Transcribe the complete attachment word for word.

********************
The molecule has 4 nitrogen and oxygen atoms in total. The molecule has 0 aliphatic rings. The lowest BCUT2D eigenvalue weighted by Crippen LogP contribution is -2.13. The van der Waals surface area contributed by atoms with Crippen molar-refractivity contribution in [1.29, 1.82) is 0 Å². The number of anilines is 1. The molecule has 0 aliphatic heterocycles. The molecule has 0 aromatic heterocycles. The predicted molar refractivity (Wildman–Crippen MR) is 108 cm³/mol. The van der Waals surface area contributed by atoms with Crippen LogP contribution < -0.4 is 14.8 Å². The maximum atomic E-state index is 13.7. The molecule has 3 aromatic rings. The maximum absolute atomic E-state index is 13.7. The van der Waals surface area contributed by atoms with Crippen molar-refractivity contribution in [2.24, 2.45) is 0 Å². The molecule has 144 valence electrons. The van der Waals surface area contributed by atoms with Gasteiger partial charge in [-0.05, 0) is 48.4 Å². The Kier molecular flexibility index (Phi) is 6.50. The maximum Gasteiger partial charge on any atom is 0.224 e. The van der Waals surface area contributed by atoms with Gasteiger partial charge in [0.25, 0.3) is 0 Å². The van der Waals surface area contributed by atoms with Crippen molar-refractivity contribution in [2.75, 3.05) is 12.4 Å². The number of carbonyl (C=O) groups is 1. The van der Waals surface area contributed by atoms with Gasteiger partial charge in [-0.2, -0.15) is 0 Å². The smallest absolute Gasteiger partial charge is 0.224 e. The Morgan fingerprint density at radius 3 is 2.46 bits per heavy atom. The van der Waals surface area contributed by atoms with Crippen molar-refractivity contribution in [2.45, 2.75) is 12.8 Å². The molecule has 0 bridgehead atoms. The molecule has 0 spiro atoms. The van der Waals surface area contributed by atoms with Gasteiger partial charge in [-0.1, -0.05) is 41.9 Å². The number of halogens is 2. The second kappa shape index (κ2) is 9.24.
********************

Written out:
The molecule has 4 nitrogen and oxygen atoms in total. The molecule has 0 aliphatic rings. The lowest BCUT2D eigenvalue weighted by Crippen LogP contribution is -2.13. The van der Waals surface area contributed by atoms with Crippen molar-refractivity contribution in [1.29, 1.82) is 0 Å². The number of anilines is 1. The molecule has 0 aliphatic heterocycles. The molecule has 0 aromatic heterocycles. The predicted molar refractivity (Wildman–Crippen MR) is 108 cm³/mol. The van der Waals surface area contributed by atoms with Crippen LogP contribution < -0.4 is 14.8 Å². The maximum atomic E-state index is 13.7. The molecule has 3 aromatic rings. The maximum absolute atomic E-state index is 13.7. The van der Waals surface area contributed by atoms with Crippen molar-refractivity contribution in [2.24, 2.45) is 0 Å². The molecule has 144 valence electrons. The van der Waals surface area contributed by atoms with Gasteiger partial charge in [-0.05, 0) is 48.4 Å². The Kier molecular flexibility index (Phi) is 6.50. The maximum Gasteiger partial charge on any atom is 0.224 e. The van der Waals surface area contributed by atoms with Gasteiger partial charge in [0.25, 0.3) is 0 Å². The van der Waals surface area contributed by atoms with Crippen molar-refractivity contribution in [2.75, 3.05) is 12.4 Å². The number of carbonyl (C=O) groups is 1. The van der Waals surface area contributed by atoms with Gasteiger partial charge in [-0.2, -0.15) is 0 Å². The smallest absolute Gasteiger partial charge is 0.224 e. The Morgan fingerprint density at radius 3 is 2.46 bits per heavy atom. The van der Waals surface area contributed by atoms with Crippen molar-refractivity contribution in [2.45, 2.75) is 12.8 Å². The molecule has 0 bridgehead atoms. The molecule has 0 spiro atoms. The van der Waals surface area contributed by atoms with Gasteiger partial charge in [-0.1, -0.05) is 41.9 Å². The number of halogens is 2. The second kappa shape index (κ2) is 9.24.